Problem with plastic bag ban
SHOPPERS must be willing to sacrifice convenience for the environment in giving up harmful single-use plastic items such as plastic bags, but they should also be careful not to "demonise" plastic.
That was the message delivered by industry leaders and experts during sustainability event at the Woolworths Bella Vista headquarters today, which came as the supermarket giant announced it would phase out the sale of plastic straws by the end of the year.
Woolworths group chief executive Brad Banducci said the four main issues customers cared about were food waste, reducing plastic, a sustainable supply chain and energy efficiency.
"Very important for us is the journey of taking plastic out of fruit and veg," he said. "We know our customers don't like it; we do however know that there's a complex trade-off between keeping the product fresh and [reducing] plastic.
"If we end up throwing things away because we've taken plastic out, that is a very false economy given only 10 per cent of the energy to grow a fruit and veg product on average is plastic.
"It's quite a complex balance but we are working on it, and we have taken plastic out of a number of products already. We're working through it product by product."
With supermarkets around the country preparing to phase out single-use plastic bags later this month, Mr Banducci said he didn't know if he "would have been quite as brave" in making the decision last July had he known "what a headache" it was to take 3.4 billion plastic bags out of the business.
"One of the things that actually upset me a little bit at the time was there was sort of an innuendo that we will profiteer, because we will be charging for a 15c or 99c bag," he said.
"Actually [with] the incremental amount of time in store to actually service the customer, certainly it is not a profit driver and we never did it as a profit driver. We did it to do the right thing."
Harris Farm Markets CEO Angus Harris said now that most states and major retailers had banned plastic bags, it was time for the federal government to follow up with legislation.
"We went to paper bags, our consumers all really got behind it - sorry, most of our consumers got behind it," he said.
"A lot of people now take boxes rather than bags. We've gone from using two-and-a-half plastic bags per customer to half a paper bag per customer.
"I still think paper bags is a bad idea. It's one of those things you just don't need. You can bring your own recycled bags. Consumers, they're funny - they like convenience and we're trying to tell them you've got to do something that's less convenient."
Peter Skelton from not-for-profit sustainability organisation Wrap UK said there was a complex dynamic between food waste and packaging.
In the UK, 50 per cent more food waste is thrown away than packaging, but 67 per cent of packaging is recycled or recovered, compared with less than 20 per cent of food waste.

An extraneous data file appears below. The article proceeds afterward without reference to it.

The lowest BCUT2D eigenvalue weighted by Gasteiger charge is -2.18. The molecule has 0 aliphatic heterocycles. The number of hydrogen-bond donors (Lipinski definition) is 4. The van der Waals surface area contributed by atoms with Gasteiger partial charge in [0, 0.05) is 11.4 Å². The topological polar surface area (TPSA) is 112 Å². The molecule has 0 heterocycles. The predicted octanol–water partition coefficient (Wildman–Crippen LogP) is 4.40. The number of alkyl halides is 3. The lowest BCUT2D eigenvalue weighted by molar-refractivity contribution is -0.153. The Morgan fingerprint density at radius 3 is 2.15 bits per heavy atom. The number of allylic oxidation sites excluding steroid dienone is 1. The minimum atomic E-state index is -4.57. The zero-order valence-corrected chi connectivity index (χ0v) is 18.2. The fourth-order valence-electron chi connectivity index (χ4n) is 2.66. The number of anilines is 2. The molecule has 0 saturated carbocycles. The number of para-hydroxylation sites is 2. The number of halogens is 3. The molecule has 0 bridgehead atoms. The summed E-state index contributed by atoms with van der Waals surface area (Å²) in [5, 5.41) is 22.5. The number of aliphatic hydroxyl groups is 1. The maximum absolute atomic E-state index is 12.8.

"The environmental impact of food waste is far, far higher than the average carbon impact of a tonne of packaging," Mr Skelton said.
"We need to get the balance right. We need less plastic. We need to make sure the plastic doesn't go into the oceans, but actually what we mustn't do is cause more food waste by the unintended consequences of maybe a knee-jerk reaction on plastic."
Mr Skelton said the UK Plastics Pact, a pledge last month by businesses to ban single-use plastics, was "about saying, we need to tackle plastic but in a way that we don't demonise it".
"We need to prevent those unnecessary single-use items such as straws," he said. "What are those items we actually don't need? Let's get rid of them, let's find those alternatives.
"We want a world where plastic is valued, but doesn't pollute the environment. Valued from a consumer's point of view so they see why we use plastics, valued from an economic point of view so they're seen as a resource, not just as a waste."
Mr Skelton said for every two tonnes of food consumed, another tonne of food was wasted. In the UK, 53 per cent of all food waste occurs in households, compared with 19 per cent in the supply chain and 17 per cent in-store.
"This is actually more complex than the packaging challenge because the packaging issue is less about the consumer," he said. "It's down to millions and millions of small actions - planning your shopping trip, knowing how to store food properly."
To that end, Woolworths has done a bit of in-house recycling of its own, repurposing Jamie Oliver - whose Created with Jamie range has shown signs of struggling - to be its food waste ambassador, offering tips on cooking up leftovers.
"We're working a lot with our marketing team on food savers, teaching customers how to use leftovers," Mr Banducci said. "In fact, you'll see the repositioning we've done with Jamie Oliver on the topic of leftovers and it really does resonate with our customers."
Meanwhile, billionaire Anthony Pratt, executive chairman of cardboard box giant Visy, said China's so-called "Green Sword" ban on foreign waste could actually benefit Australia in the long run.
"We recently made a $2 billion pledge to invest in recycling infrastructure in Australia," he said. "The China situation, whilst it's very surprising and sudden, the short-term pain is probably a blessing in disguise. It will force people to use more of the recycled materials here. It's not really recycling until you turn it back into something."
Mr Pratt also called for landfill fees to increase. "The NSW government receives $700 million a year from landfill fees and they only spend about $200 million of it back into recycling infrastructure," he said.